The lower PCB is a electronic switch. If we are to make use of the combined 1240W of the two hub motors (at least once the other VESC is installed) we expect to draw anywhere in the neighborhood of 30A-40A from the battery. If we were to pass all of this current through a physical switch, it would end up requiring a fairly large and impractical switch.
The most common solution for DIY boards is something called a loop key. This is literally a loop of wire attached to a connector which when plugged in, bridges the connection from the battery and allows power to flow. It’s a simple solution, but doesn’t have the same sleek professional fell of just pressing a button to turn on the vehicle.
An e-switch is more commonly used in commercial vehicles. This allows the user to actuate a small , cosmetically appealing switch, which in turn activates larger solid state or electromechanical devices that carry all the battery current. In my case, I had numerous FQP30N06L logic level mosfets lying around and I decided to use those as the switching element. Pressing a small pushbutton on the outside turns these mosfets on or off, and I use four in parallel to share the current and improve thermal performance.
My first attempt after a bit of testing looked something like this, where the mosfets are set up as low side switches. When the battery is plugged in, a 12V regulator (with low quiescent current) steps down the voltage to 12V, so as not to exceed the maximum gate-source voltage of these mosfets. This gets fed to the normally open contact of a small relay on board. The normally closed contact is connected directly to ground. The common runs to the gates of all four mosfets. The coil of the relay is actuated by latching pushbutton switch (the vehicle on button).
By default, and when the board is witched off, the relay holds the gates of the mosfets at ground potential. This allows the board to turn off quickly and prevents any unintentional charging of the gate when the battery is plugged in or out. When the user (me) presses the on button, the cils of the relay are energized and the relay connects the gates of the mosfets to 12V. This turns them on and allows current to flow from their drain pins to their source pins—from the system to the battery.
Unfortunately, when I implemented this, the mosfets kept dying. As soon as I pressed the switch to turn them on, one out of the four mosfets would silently fail with a permanent short, preventing me from turning the board off again. After some digging, I realized this was due to the inrush current into the VESCs. The speed controllers have large capacitors on their input, and when the mosfets are switched on, these draw very large currents during the short amount of time it takes to charge up. Even though this inrush current pulse lasts microseconds, it still damages the mosfets. I needed an inrush current limiter – a way to slowly charge the capacitors before turning on the main mosfet switch.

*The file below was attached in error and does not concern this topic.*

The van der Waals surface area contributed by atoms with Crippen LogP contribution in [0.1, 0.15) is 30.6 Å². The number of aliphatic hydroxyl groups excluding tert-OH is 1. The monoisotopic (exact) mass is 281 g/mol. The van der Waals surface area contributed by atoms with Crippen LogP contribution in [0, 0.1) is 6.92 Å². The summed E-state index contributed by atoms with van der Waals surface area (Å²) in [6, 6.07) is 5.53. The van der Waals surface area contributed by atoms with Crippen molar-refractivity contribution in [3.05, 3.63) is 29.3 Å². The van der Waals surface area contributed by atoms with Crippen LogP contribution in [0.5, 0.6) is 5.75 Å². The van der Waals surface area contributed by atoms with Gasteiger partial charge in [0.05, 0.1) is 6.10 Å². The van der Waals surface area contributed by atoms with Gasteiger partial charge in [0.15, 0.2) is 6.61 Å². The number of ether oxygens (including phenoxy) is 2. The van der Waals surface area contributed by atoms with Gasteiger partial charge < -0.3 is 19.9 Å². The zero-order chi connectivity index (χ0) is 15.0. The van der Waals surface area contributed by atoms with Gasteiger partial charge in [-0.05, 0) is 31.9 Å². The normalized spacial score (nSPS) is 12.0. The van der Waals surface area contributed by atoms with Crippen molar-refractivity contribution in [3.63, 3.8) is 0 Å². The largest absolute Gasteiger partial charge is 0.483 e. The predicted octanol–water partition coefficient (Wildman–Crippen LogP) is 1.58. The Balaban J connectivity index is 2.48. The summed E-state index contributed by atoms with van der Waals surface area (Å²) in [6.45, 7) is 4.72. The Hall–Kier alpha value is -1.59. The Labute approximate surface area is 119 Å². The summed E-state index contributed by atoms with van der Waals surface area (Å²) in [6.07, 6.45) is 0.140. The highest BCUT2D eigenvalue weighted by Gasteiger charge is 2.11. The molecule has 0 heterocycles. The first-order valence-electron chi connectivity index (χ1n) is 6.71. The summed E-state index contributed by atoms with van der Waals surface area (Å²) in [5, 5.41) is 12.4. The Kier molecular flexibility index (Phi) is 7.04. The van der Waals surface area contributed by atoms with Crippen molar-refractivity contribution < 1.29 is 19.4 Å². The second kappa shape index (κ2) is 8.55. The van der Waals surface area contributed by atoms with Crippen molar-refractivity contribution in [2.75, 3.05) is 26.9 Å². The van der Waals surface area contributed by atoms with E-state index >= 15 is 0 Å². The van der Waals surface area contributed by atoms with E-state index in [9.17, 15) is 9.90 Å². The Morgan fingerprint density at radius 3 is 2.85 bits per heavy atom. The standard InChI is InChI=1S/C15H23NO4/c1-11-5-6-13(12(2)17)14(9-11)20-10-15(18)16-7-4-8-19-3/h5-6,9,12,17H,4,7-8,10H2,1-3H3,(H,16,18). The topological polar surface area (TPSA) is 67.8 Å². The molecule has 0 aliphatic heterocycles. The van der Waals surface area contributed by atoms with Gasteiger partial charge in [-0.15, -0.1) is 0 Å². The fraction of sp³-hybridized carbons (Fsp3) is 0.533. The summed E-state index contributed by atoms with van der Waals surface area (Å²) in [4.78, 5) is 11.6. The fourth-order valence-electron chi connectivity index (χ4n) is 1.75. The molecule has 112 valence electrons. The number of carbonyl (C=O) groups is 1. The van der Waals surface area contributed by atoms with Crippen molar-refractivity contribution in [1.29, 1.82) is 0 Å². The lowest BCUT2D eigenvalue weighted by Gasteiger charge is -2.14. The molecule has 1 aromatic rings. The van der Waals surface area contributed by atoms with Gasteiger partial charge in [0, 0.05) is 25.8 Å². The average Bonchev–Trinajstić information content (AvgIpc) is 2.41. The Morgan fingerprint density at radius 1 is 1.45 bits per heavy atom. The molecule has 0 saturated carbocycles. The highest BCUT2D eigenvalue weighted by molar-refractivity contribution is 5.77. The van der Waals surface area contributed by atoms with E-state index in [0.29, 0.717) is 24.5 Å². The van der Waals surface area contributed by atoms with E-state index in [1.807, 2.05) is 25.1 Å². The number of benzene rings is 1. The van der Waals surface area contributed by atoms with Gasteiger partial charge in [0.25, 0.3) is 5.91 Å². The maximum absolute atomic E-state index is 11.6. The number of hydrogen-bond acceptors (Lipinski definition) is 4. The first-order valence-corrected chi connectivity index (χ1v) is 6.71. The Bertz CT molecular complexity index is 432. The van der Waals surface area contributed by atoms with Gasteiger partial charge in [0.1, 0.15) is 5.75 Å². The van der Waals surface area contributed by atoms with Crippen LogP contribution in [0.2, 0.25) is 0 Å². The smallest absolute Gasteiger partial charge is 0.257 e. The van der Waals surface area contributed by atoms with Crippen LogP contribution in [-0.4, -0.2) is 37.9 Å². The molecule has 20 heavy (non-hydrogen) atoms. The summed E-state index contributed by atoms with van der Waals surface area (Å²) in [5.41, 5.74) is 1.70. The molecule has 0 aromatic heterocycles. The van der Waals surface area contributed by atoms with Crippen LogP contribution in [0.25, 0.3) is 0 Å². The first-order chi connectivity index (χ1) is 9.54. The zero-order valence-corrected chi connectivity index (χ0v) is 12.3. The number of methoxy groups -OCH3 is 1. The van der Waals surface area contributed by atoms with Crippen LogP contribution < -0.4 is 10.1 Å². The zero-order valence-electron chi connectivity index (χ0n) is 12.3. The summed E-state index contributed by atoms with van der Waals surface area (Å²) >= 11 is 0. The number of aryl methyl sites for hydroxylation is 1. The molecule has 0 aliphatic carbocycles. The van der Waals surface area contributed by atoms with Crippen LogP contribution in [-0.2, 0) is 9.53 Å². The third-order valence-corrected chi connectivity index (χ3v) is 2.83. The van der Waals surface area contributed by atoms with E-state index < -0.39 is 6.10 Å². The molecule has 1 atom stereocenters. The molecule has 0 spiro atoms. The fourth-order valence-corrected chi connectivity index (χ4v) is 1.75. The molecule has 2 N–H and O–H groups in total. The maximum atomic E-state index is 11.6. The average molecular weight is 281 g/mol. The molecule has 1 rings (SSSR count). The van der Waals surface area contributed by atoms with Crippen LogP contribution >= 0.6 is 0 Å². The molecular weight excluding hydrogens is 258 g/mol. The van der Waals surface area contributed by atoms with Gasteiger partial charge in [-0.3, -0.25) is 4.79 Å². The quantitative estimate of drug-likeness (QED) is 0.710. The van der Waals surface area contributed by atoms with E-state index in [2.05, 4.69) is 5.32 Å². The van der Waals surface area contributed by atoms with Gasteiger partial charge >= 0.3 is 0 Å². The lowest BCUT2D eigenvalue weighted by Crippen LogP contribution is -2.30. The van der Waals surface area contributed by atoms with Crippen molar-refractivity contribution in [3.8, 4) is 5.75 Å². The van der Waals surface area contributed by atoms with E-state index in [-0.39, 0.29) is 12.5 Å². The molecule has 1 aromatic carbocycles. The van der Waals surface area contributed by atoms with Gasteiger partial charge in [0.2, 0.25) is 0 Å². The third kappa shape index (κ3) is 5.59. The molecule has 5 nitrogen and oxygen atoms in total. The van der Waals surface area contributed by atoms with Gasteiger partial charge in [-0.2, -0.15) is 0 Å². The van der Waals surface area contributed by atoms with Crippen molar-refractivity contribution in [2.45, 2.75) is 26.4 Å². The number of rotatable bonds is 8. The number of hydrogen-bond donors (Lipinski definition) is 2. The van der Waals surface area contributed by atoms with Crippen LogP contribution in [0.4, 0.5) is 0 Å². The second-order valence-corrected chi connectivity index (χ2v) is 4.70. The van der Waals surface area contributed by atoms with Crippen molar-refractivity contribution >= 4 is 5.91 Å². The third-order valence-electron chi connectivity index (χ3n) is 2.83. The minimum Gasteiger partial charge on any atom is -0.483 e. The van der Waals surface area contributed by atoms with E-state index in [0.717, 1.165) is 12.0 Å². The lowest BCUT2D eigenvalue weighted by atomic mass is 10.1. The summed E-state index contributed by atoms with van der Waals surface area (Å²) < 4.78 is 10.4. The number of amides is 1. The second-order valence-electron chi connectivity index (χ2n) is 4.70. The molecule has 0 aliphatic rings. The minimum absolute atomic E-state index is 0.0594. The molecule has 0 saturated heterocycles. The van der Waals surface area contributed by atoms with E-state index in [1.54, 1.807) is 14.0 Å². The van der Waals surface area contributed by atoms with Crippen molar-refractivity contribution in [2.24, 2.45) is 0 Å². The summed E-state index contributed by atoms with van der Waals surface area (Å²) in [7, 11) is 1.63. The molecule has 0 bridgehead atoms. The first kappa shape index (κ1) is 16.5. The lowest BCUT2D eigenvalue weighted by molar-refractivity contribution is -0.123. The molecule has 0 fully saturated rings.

The easiest technique was to use resistors to limit the current flow. I added another mosfet, this time connecting the gate directly to the pushbutton switch. I still need this mosfet because the pushbutton is only rated for 12V and the battery voltage would be a good bit higher than that. The source of this mosfet is still connected to ground like the others, but the drain is connected to the system through a resistance. These resistors will be dissipating some power as heat, so I am using several small resistors in parallel since I didn’t have any large ones on hand. The values are chosen on these resistors using ohms law (R=V/I) such that the maximum current current at the battery voltage does not exceed the mosfets rated drain-source voltage. Thus it is safer to have higher resistance values, but too high will cause the capacitors to charge very slowly. We want the capacitors to be charged most of the way before opening up the main switches, so the maximum resistance is bounded by the capacitor charging time constant R = tau/C.
(Battery Voltage)/(Mosfet Max Current) > Resistance > (Charge Time)/(Total Capacitance)
Instead of the pushbutton turning on the relay that turns on the 4 parallel mosfet switches, the pushbutton now only turns on this current limited mosfet. The capacitors charge slowly with the pushbutton and the system voltage rises to a level that allows the arduino to power on. The arduino waits a programmed amount of time (250ms in my case) to allow the capacitors to continue charging and then switches on the relay that turns on the 4 parallel mosfet switches. Once this happens, the board is fully on and all the bulk of the power passes only through the 4 parallel mosfets.